4 Growing local capability – it is crucial for local managers to grow, develop and take ownership and control of their management capability. The British Council is doing great things by running programmes for ‘young rising stars’ as well as the current cohort of managers – economic stability and political stability are inextricably linked.

5 At all my events, I worked to the agenda of the participants – I asked them what they wanted to know by the end of the sessions and these agendas are not the same as in the UK – the marketplace is different, the attitude to entrepreneurship is different, the culture is different.

6 At all events we spent time discussing what would be done differently as a result of attending; the focus was on action.

So, what I have left behind will be measured by actions taken… What will be done differently by those who attended…? Has the way that they work been challenged/questioned and have they come up with better/smarter ways to run and grow their businesses?

That is not for me to judge!

Tuesday, 19 February 2008

"How To Grow My Business?"

While in Mauritius I was asked to help a particular business, a professional service firm that felt that it’s growth had stalled.

I would like to paraphrase an hour’s conversation..., condense it into a few lines...:

  • Is there a market for your service?
  • Are there competitors doing better than you? Why? How?
  • Does your brand/message/website confirm that you should be chosen by customers? Do you look like you are really good at what you do? Do you look like 'the expert' in your field?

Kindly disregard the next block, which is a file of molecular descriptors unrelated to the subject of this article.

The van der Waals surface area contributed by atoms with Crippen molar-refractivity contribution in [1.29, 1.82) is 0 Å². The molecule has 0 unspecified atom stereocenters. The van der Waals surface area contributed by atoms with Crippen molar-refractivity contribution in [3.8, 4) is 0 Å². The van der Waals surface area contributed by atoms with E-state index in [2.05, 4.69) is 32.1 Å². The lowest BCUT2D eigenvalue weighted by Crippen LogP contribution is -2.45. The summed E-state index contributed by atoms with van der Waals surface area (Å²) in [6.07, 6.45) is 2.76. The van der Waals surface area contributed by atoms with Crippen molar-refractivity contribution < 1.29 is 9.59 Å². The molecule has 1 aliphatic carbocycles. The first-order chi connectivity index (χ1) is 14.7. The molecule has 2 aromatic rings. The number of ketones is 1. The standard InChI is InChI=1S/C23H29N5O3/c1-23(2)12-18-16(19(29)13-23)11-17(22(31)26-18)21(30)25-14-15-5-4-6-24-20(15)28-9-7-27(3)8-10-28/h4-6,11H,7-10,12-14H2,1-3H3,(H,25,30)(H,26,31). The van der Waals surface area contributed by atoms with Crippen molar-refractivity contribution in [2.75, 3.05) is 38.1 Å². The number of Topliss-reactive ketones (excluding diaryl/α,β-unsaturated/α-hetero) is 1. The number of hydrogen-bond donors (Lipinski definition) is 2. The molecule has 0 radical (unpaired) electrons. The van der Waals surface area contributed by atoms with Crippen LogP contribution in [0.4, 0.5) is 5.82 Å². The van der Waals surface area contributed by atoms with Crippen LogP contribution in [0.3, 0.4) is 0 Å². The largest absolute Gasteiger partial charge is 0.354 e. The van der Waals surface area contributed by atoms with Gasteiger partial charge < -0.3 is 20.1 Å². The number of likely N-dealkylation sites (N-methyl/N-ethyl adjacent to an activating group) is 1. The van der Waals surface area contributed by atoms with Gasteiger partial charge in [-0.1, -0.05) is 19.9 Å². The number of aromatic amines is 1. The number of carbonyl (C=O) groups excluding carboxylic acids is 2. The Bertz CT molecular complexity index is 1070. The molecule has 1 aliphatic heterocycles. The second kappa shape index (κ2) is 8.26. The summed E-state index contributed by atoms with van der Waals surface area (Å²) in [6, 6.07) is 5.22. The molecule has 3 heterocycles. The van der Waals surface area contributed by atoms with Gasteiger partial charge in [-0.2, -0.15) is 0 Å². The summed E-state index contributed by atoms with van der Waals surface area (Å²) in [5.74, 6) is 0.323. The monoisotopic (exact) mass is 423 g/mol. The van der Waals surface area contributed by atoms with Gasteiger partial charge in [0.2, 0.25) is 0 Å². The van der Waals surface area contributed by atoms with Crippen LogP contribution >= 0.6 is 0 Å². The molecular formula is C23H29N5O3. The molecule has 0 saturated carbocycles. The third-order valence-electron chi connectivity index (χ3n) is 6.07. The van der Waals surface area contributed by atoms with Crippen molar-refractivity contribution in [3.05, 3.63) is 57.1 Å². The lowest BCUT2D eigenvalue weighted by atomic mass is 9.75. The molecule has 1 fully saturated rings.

• Can you answer the question, “Why should people bother to buy from you?”

  • What makes you different from the rest?
  • Are you a leader or a follower?
  • Do you use testimonials and endorsements to promote your business?
  • What is your ‘performance to date’ and your ‘potential to grow’?

  • Put together an aggressive, six-week, marketing/sales campaign focusing on 20 target potential clients – contact each and every target every 10 days with a specific/unique interaction (send some research, invite them for coffee, send your brochure/testimonial, get a colleague to mention you to them, send a newspaper cutting, send them a free sample, offer a ‘try before you buy’ or a free business surgery/audit…)
  • Invite/take out/host a private dinner for 10 target clients… present some research etc and get them to talk shop to each other…

  • Take massive action…
On reflection, this is exactly what I'd say to a similar business in the UK - so in this instance the culture/background/business environment did not affect the advice!


How Do I Grow This Business? - SME WEB blog
How To Energise Your Business – Start Your Business Magazine article
How Do We Grow This Business? – transcript from a telephone seminar

Sunday, 17 February 2008

Mauritius #2

Some thoughts about Mauritius...:

It is a real fusion… a French then British colony… a history of African slaves and then an influx of indentured Indian workers creates a wonderful mix… of languages, religions, attitudes and approaches and all living in apparent harmony.

And some stunning food with the Afro-French-Indian combination hitting the spot.